their own, they will never know that you lied. ... People,
particularly the weak-minded, want to 'fit in' more than they want
to know the truth. If 100 peasants believe 'A,' but you can
convince each one of them that the other 99 believe 'B' instead,
very few will still publicly state A. And if only 10 dare to speak
out in favor of A, the other 90 will each assume that only ten
other people believe in A. Each will believe himself to be in the
minority, and will therefore censor himself, rather than risking
saying something he thinks is unpopular."

- ----------------------------------------

So, in summary, like a good tyrant mouthpiece, the "journalist"
pushed the points that Ron Paul is an unpleasant, fringe nutcase
whom only unsavory people would support, and that he has no real
support from "normal" people and so has no chance of winning.
Therefore, resistance is futile, so you should give up now. (That's
also what the leftist media said about the conservatives, just
before the 1994 "Republican Revolution," and then they feigned
surprise when it happened anyway.)

Now for the worst news: Most Americans fall for such idiotic
propaganda--hook, line, and sinker. They will follow what they
think is popular. "Popular opinion" is simply MANUFACTURED, and
then the braindead sheep follow along, proud to be "in the know,"
and in the mainstream. They eagerly "fit in," while advocating
their own enslavement. It's pathetic how well the same old tyrant
tricks still work on the unthinking public.


Larken Rose

(P.S. No, I still don't advocate voting for anyone, including Ron
Paul. I still think it does more damage to legitimize "democracy"
by participating in it, than providing any possible benefit. The
term "wasted vote" is redundant.)

(P.P.S. In case you doubt the top-down, pro-tyranny agenda of
mainstream papers, the above article was in the same St. Petersburg
Times which was all set to run my "Please Prosecute Me" thing, as a
paid ad--for a lot of money--when the higher-ups intervened and
said it couldn't run. That even surprised the advertising guy at
the Times.)

Inappropriate Civility

(originally launched into cyberspace on 10/08/2007)

Dear Subscriber,

People often lament the lack of "civil discourse" when it comes to
political matters, and suggest that we should all just "agree to
disagree," and respect each other's opinions.

For most topics of discussion, I would whole-heartedly agree. For
example, people ought to be able to disagree on who the best NFL
quarterback is without getting into fist-fights, or debate the
zoological classification of the panda bear without having a

However, there are actually times when "civility" is a BAD thing.
For example, if someone said to you, "In my humble opinion, your
family should be murdered," would you merely "agree to disagree"?
Perhaps, if he was only opining what he thought SHOULD happen, you
could just politely ignore him. But if he actually advocated your
family's extermination, and set about trying to make it happen,
should you deal with him "civilly"? Hell, no. When he decided to
advocate the initiation of violence, HE ended any hope of civility.

And so it is with almost ALL modern political discussions. For
example, almost everyone in the country advocates that I be
forcibly robbed to pay for things THEY want. (The Democrats and
Republicans differ somewhat on WHICH things they want my stolen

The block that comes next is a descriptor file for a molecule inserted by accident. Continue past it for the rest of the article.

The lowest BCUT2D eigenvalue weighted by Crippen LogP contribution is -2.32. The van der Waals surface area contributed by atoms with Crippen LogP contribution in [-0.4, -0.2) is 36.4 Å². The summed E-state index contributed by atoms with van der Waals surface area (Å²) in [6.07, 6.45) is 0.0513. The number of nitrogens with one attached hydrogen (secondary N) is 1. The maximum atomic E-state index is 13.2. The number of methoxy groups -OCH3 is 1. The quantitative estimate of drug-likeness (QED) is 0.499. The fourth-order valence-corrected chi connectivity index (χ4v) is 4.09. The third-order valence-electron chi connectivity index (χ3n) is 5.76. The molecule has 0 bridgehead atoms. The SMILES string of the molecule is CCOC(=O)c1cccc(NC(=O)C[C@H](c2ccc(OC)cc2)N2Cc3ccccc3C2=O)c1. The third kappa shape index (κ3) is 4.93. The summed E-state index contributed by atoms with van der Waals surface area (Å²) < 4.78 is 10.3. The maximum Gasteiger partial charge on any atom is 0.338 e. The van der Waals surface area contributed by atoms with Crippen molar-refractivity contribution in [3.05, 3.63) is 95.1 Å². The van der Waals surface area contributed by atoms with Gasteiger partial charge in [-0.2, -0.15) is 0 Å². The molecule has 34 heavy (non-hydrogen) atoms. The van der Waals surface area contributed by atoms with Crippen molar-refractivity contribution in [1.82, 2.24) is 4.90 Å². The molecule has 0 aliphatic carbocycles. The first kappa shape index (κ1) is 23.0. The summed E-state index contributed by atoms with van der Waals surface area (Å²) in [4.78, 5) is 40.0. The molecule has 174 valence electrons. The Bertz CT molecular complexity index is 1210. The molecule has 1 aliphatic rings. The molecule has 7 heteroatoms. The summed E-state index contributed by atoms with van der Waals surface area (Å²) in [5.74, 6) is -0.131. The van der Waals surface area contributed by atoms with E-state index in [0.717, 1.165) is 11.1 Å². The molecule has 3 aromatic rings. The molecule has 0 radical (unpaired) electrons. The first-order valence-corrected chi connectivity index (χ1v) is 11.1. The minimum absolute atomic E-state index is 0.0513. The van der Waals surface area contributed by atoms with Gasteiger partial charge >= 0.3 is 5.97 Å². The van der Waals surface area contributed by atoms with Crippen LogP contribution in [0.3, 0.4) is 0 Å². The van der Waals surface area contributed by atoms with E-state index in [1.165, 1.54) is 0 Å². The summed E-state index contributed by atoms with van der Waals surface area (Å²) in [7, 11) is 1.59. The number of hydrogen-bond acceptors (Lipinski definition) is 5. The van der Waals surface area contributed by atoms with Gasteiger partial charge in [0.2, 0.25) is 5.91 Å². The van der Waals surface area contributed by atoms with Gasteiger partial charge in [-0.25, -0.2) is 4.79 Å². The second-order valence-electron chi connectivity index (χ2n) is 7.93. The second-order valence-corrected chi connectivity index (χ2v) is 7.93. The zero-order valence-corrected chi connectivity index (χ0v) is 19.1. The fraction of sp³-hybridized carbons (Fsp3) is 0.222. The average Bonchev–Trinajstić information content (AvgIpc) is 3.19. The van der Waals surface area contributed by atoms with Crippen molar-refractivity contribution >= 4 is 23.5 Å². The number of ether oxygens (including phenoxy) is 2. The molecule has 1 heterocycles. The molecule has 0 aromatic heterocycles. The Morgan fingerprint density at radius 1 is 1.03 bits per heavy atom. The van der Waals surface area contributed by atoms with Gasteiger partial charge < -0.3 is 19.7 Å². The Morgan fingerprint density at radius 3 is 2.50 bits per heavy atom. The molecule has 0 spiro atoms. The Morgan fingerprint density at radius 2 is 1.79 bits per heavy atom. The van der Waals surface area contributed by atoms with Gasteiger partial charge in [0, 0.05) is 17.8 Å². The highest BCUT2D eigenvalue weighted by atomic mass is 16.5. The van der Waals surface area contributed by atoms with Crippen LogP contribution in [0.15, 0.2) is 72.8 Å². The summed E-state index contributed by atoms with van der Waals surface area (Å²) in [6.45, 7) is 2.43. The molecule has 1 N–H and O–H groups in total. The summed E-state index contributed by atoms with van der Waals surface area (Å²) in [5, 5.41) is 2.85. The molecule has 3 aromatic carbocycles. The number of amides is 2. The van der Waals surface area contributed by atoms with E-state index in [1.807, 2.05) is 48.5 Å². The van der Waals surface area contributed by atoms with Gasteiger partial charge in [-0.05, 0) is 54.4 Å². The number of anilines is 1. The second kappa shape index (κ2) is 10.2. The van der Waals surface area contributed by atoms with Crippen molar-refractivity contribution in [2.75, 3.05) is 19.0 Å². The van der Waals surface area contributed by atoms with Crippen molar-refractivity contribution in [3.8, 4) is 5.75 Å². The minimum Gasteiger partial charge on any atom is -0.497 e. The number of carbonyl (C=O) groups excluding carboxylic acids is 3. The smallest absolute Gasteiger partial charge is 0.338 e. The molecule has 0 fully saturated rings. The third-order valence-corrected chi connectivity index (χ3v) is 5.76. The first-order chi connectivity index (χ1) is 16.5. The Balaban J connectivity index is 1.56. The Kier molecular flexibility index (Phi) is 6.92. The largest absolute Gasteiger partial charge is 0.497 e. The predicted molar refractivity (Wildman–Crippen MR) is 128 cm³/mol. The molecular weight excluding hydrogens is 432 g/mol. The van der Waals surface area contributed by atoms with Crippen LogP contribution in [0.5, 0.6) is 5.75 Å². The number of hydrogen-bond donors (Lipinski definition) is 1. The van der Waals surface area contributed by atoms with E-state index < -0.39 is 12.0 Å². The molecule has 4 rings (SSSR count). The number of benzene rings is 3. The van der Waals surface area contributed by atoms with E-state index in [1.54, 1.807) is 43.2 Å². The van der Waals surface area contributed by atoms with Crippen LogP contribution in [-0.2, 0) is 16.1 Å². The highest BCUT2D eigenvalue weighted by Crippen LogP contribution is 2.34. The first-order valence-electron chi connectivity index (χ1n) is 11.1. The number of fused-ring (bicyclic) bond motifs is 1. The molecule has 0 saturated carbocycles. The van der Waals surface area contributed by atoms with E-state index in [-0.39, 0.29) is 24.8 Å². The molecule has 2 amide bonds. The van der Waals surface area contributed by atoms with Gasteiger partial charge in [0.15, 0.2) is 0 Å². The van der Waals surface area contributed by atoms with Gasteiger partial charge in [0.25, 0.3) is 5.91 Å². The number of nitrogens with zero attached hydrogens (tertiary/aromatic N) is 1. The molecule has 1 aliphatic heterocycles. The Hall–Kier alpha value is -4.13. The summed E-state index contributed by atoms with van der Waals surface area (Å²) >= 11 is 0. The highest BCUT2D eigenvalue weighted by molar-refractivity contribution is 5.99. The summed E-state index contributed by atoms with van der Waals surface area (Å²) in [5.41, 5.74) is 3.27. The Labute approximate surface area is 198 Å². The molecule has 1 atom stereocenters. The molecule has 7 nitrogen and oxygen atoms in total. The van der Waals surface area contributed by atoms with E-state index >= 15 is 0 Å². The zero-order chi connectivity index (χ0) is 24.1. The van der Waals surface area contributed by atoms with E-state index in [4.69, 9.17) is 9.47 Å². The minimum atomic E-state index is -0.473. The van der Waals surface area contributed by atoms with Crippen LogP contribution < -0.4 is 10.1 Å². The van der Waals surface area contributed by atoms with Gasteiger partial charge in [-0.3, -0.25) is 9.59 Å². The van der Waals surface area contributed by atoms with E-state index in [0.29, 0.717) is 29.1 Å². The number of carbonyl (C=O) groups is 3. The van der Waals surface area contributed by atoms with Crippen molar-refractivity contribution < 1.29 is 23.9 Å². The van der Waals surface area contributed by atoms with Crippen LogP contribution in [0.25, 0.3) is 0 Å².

money to fund, but they are completely in agreement that I should
be coerced into funding things that I don't want to fund.) While
that's not as bad as advocating the murder of my family, it's still
pretty darn bad. To treat their "opinion" civilly is to give it a
level of respect that it doesn't deserve, which is an indirect way
of CONDONING the evil they suggest.

Their "opinion" is not equally valid. It doesn't deserve respect.
Their "opinion" is the advocacy of VIOLENCE, and to treat it as
anything else is an affront to justice. I'm constantly amazed how
many people suggest that I should be robbed, controlled, extorted,
harassed, insulted, and possibly imprisoned or killed, only to then
get offended when I call them NAMES (like "fascist"). So I'll make
this offer to everyone: if you don't advocate the initiation of
violence against me (and against lots of other people), I won't
call you a fascist, or a statist, or a collectivist, or a Nazi. (In
other words, if you stop BEING those things, I'll stop CALLING you
those things.)

Amazingly, people treat "political" opinions as if they are of no
more consequence than a personal preference: whether you prefer
chocolate or vanilla, or whether you prefer classic music to rock.
But a "political" opinion, by definition, is about what VIOLENCE
you believe "government" should use against everyone, including me.
Don't advocate my enslavement or oppression, and then get offended
if I call you names as a result.

Again, it would be an insult to justice NOT to react with
condemnation and castigation to those who advocate unjustified
violence. (Would you tell a Nazi who is advocating mass murder,
"Well, your opinion is equally valid"?) I have no intention of
letting anyone feel like it's OKAY for him to hold the "opinion"
that innocent people should be terrorized, robbed and harassed. But
since pro-tyranny, anti-freedom sentiments are so popular these
days, people get shocked when I verbally "attack" them for holding
such views.

Well, get used to it. I believe that anyone who actually values
freedom OUGHT to condemn evil, no matter how popular or mainstream
the evil may be. The only other option is to treat anti-human,
unjust, pro-violence, statist tripe as if it's an okay view to
hold. It's not.

So before you whine about the lack of civility in my messages,
check to see if the ones I'm being "uncivil" to are advocating my
forced enslavement. If so, I couldn't care less if I offend them.


Larken Rose

(P.S. Just for fun, I did a web search for "inappropriate
civility," and sure enough, it appears nowhere. I'm proud to be the